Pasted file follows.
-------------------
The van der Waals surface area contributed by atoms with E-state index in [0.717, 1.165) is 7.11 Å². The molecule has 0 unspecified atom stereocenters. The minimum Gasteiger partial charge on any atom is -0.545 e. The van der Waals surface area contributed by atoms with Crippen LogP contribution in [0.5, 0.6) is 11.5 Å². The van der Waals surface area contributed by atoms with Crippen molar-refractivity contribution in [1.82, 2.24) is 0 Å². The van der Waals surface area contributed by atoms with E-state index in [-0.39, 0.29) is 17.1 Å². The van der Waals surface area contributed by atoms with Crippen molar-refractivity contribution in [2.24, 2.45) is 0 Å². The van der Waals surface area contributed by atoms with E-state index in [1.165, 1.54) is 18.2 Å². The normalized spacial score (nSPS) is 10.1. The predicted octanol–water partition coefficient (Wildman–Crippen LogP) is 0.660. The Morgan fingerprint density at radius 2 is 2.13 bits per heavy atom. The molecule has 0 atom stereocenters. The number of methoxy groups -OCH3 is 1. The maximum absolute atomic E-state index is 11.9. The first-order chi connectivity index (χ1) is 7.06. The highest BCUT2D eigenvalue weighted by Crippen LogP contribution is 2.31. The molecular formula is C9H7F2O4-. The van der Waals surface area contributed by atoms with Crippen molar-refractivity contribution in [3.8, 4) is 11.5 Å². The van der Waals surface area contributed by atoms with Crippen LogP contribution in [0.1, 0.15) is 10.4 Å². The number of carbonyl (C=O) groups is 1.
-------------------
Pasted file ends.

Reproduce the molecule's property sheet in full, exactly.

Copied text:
The van der Waals surface area contributed by atoms with E-state index in [0.717, 1.165) is 7.11 Å². The molecule has 0 unspecified atom stereocenters. The minimum Gasteiger partial charge on any atom is -0.545 e. The van der Waals surface area contributed by atoms with Crippen LogP contribution in [0.5, 0.6) is 11.5 Å². The van der Waals surface area contributed by atoms with Crippen molar-refractivity contribution in [1.82, 2.24) is 0 Å². The van der Waals surface area contributed by atoms with E-state index in [-0.39, 0.29) is 17.1 Å². The van der Waals surface area contributed by atoms with Crippen molar-refractivity contribution in [2.24, 2.45) is 0 Å². The van der Waals surface area contributed by atoms with E-state index in [1.165, 1.54) is 18.2 Å². The normalized spacial score (nSPS) is 10.1. The predicted octanol–water partition coefficient (Wildman–Crippen LogP) is 0.660. The Morgan fingerprint density at radius 2 is 2.13 bits per heavy atom. The molecule has 0 atom stereocenters. The number of methoxy groups -OCH3 is 1. The maximum absolute atomic E-state index is 11.9. The first-order chi connectivity index (χ1) is 7.06. The highest BCUT2D eigenvalue weighted by Crippen LogP contribution is 2.31. The molecular formula is C9H7F2O4-. The van der Waals surface area contributed by atoms with Crippen molar-refractivity contribution in [3.8, 4) is 11.5 Å². The van der Waals surface area contributed by atoms with Crippen LogP contribution in [0.1, 0.15) is 10.4 Å². The number of carbonyl (C=O) groups is 1.